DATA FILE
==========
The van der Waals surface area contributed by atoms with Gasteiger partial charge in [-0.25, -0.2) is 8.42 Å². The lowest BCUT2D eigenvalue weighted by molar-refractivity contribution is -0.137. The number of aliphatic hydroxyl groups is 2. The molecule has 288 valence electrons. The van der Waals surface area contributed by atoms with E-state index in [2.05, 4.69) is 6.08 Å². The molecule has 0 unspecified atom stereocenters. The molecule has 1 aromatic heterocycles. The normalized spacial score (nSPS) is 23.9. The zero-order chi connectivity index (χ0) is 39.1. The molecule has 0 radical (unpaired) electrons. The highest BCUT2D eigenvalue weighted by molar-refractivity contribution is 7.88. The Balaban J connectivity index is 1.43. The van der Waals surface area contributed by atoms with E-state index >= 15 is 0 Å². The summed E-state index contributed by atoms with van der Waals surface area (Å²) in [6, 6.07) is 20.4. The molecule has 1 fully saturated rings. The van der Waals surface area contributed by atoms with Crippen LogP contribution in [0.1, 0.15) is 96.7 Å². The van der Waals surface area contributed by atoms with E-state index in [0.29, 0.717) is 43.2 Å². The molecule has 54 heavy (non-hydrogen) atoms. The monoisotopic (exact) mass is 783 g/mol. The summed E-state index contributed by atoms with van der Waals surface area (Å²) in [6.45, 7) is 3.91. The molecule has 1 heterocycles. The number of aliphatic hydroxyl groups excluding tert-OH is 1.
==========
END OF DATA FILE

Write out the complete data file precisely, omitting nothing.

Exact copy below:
The van der Waals surface area contributed by atoms with Gasteiger partial charge in [-0.25, -0.2) is 8.42 Å². The lowest BCUT2D eigenvalue weighted by molar-refractivity contribution is -0.137. The number of aliphatic hydroxyl groups is 2. The molecule has 288 valence electrons. The van der Waals surface area contributed by atoms with E-state index in [2.05, 4.69) is 6.08 Å². The molecule has 0 unspecified atom stereocenters. The molecule has 1 aromatic heterocycles. The normalized spacial score (nSPS) is 23.9. The zero-order chi connectivity index (χ0) is 39.1. The molecule has 0 radical (unpaired) electrons. The highest BCUT2D eigenvalue weighted by molar-refractivity contribution is 7.88. The Balaban J connectivity index is 1.43. The van der Waals surface area contributed by atoms with E-state index >= 15 is 0 Å². The summed E-state index contributed by atoms with van der Waals surface area (Å²) in [6, 6.07) is 20.4. The molecule has 1 fully saturated rings. The van der Waals surface area contributed by atoms with Crippen LogP contribution in [0.1, 0.15) is 96.7 Å². The van der Waals surface area contributed by atoms with E-state index in [0.29, 0.717) is 43.2 Å². The molecule has 54 heavy (non-hydrogen) atoms. The monoisotopic (exact) mass is 783 g/mol. The summed E-state index contributed by atoms with van der Waals surface area (Å²) in [6.45, 7) is 3.91. The molecule has 1 heterocycles. The number of aliphatic hydroxyl groups excluding tert-OH is 1.